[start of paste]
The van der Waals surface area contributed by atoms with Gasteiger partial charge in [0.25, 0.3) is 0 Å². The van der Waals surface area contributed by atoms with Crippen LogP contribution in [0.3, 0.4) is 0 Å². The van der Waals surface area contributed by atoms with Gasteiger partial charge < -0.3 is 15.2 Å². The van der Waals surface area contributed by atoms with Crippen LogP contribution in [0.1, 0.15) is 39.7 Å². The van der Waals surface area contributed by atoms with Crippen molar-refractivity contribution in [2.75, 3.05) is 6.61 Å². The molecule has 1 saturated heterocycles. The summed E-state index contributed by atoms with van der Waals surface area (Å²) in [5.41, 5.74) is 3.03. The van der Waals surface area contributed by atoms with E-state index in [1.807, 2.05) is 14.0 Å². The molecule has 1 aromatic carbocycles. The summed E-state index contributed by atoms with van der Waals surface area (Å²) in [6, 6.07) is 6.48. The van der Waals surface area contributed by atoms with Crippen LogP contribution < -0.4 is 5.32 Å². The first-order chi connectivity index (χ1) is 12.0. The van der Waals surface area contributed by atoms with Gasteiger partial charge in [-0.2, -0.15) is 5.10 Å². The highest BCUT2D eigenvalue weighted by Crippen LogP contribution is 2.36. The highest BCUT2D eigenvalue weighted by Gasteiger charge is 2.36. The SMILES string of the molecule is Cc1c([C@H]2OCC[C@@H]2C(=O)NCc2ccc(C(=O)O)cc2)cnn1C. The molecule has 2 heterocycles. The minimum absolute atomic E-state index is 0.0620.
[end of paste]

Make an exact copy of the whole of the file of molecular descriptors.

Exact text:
The van der Waals surface area contributed by atoms with Gasteiger partial charge in [0.25, 0.3) is 0 Å². The van der Waals surface area contributed by atoms with Crippen LogP contribution in [0.3, 0.4) is 0 Å². The van der Waals surface area contributed by atoms with Gasteiger partial charge < -0.3 is 15.2 Å². The van der Waals surface area contributed by atoms with Crippen LogP contribution in [0.1, 0.15) is 39.7 Å². The van der Waals surface area contributed by atoms with Crippen molar-refractivity contribution in [2.75, 3.05) is 6.61 Å². The molecule has 1 saturated heterocycles. The summed E-state index contributed by atoms with van der Waals surface area (Å²) in [5.41, 5.74) is 3.03. The van der Waals surface area contributed by atoms with E-state index in [1.807, 2.05) is 14.0 Å². The molecule has 1 aromatic carbocycles. The summed E-state index contributed by atoms with van der Waals surface area (Å²) in [6, 6.07) is 6.48. The van der Waals surface area contributed by atoms with Crippen LogP contribution < -0.4 is 5.32 Å². The first-order chi connectivity index (χ1) is 12.0. The van der Waals surface area contributed by atoms with Gasteiger partial charge in [-0.2, -0.15) is 5.10 Å². The highest BCUT2D eigenvalue weighted by Crippen LogP contribution is 2.36. The highest BCUT2D eigenvalue weighted by Gasteiger charge is 2.36. The SMILES string of the molecule is Cc1c([C@H]2OCC[C@@H]2C(=O)NCc2ccc(C(=O)O)cc2)cnn1C. The molecule has 2 heterocycles. The minimum absolute atomic E-state index is 0.0620.